This, in turn, will provide some succor to emerging markets - particularly those with high current account deficits - that have seen their currencies clobbered as the prospect of U.S. stimulus ending has pulled cash out of their economies.

India, Indonesia and Turkey have been particularly hard hit this year.

Markit's flash PMI indexes are expected to underline the unevenness of economic recovery, particularly in the euro zone.

Third-quarter gross domestic product released last week showed the euro zone barely growing with No. 2 economy France contracting and No. 1 Germany's pace of growth slowing.

Analysts at Barclays described the euro zone as undergoing "a somewhat disappointing recovery".

The consensus forecast for the flash euro zone composite PMI, incorporating both manufacturing and services, is for a very slight rise to 52.0 from 51.9 a month earlier.

That would indicate expansion and be the highest since the middle of 2011. But it is still below its long-term average.

The U.S. economy is, on the face of it, in better shape. GDP grew at an annual 2.8 percent in the third quarter, albeit boosted by inventories.

But data has not been not uniformly upbeat. Weekly jobless claims and trade numbers last week showed weaker progress than expected.

A Reuters poll suggests that the Philly Fed's business index - one of the first looks at November - will fall quite sharply.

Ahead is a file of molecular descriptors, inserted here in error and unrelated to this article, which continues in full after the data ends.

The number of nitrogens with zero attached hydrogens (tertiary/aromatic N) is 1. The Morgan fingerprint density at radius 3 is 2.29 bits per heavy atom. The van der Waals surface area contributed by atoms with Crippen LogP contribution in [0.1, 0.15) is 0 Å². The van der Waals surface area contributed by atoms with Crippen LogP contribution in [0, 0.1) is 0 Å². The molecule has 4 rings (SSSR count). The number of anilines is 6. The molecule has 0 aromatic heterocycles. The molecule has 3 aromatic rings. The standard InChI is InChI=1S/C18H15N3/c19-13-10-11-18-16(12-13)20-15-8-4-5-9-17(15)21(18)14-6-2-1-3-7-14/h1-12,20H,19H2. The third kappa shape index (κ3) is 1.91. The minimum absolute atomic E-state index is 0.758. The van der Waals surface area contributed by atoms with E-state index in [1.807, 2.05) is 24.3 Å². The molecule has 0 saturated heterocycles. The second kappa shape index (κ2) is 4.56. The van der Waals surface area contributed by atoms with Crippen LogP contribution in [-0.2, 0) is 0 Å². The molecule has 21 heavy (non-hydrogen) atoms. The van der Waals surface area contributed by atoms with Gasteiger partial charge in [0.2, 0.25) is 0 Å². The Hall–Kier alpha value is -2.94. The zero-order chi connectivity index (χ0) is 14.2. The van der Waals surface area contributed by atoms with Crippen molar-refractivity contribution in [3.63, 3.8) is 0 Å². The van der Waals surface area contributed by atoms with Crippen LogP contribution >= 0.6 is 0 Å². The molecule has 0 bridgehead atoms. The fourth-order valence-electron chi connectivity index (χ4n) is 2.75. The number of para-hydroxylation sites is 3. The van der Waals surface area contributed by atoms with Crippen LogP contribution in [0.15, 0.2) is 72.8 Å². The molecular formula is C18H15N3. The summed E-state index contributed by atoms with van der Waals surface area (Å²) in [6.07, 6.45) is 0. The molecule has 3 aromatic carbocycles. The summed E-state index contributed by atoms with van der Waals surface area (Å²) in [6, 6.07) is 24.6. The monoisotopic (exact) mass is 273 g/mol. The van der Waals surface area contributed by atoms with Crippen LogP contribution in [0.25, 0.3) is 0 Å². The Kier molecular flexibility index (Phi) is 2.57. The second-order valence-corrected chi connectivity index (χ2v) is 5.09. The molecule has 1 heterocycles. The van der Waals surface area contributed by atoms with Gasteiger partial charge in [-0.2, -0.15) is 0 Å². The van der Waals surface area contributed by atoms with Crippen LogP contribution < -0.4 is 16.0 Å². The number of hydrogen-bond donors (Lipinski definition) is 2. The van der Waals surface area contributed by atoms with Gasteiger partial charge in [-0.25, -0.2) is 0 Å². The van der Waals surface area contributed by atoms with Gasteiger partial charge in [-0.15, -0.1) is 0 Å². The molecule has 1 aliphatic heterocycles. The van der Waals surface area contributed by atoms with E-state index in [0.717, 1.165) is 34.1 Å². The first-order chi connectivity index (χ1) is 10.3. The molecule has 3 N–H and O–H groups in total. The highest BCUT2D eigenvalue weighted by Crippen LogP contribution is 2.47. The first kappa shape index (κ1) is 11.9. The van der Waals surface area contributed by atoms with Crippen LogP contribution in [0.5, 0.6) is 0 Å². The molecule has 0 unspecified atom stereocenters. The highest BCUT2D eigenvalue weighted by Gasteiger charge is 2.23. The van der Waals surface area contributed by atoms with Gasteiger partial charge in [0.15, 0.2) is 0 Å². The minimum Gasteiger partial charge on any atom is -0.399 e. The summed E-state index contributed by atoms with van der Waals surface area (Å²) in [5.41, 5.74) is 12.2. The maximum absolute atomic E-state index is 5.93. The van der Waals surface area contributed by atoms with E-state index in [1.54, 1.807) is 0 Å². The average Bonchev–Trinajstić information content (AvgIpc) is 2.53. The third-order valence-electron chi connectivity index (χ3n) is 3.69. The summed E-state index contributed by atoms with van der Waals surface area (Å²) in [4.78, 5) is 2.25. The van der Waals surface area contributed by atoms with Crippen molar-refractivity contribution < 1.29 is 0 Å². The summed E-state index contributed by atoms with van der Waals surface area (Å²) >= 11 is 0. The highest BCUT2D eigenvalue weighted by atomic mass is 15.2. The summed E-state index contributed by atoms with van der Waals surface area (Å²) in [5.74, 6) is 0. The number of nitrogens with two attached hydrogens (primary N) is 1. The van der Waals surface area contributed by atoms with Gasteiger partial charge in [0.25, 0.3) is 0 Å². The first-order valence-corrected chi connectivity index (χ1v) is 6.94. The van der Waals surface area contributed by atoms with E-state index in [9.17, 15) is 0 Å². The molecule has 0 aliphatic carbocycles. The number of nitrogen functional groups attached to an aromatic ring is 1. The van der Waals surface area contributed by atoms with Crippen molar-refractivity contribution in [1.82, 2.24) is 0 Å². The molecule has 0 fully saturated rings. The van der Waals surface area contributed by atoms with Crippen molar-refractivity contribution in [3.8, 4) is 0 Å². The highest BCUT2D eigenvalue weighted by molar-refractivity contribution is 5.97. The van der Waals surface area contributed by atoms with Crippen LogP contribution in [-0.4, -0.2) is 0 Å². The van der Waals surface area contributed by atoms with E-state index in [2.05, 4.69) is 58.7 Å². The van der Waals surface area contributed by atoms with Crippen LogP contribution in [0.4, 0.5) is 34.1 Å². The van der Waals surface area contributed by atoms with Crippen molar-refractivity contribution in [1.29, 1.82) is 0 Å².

Yellen, meanwhile, has made clear that she sees the economy as below its potential. She intends to keep working at getting it into sustainably strong shape.

(Additional reporting by Tim Ahmann in Washington, editing by Mike Peacock)

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Comments (5)
bbazz wrote:
While right-wing politicians everywhere arrest the governments (government shutdown in the U.S.) causing untold further economic damage in the name of their misinformed ideologies.

Nov 17, 2013 2:56pm EST  --  Report as abuse
Foxdrake_360 wrote:
Haven’t had a REAL job since 2005! I have had BS jobs since then – you know, hourly no benefit crap. Lost one in 2007 (firm imploded), lost another in 2013 (told Obama-care – officially “lack of work”) and now I’m back full-time in school looking for that … ELUSIVE “real job.”

You know, one that pays 100-K+ a year with benefits. But as of right now, if you want a guy with 2 masters degrees running your store security, I (and a million other over qualified applicants) are your man.

What an “F-ing” joke! I hope the whole rotten edifice burns to the ground, enjoy the rest of your Sunday.

Nov 17, 2013 3:08pm EST  --  Report as abuse
Afrodo wrote:
The Earth’s population grows by 70 000 000 inhabitants every year.Equal, +1%. Free money without collateral, the illusion of the last 30 years, does not grow on trees. The harvesting of the oceans and whatever mother Earth gives us is the only growth, plus 1%.Growth in technology and the evolution of thought and the need for space is creating the current inventions.
Example: Inflation of the money creates promissory wealth accessible to everybody and it creates movement, by seeking security in money as means of exchange.
So, commodities extracted from the earth and oceans and those that are saved, is the only wealth .We don’t need inflation more than 1%. And, the money that the Fed is printing is promissory money from one bank vault to another, and it will never create inflation. The FOREX is mostly a socio-political ploy of who deserves what. And so on and so forth.

Nov 17, 2013 6:21pm EST  --  Report as abuse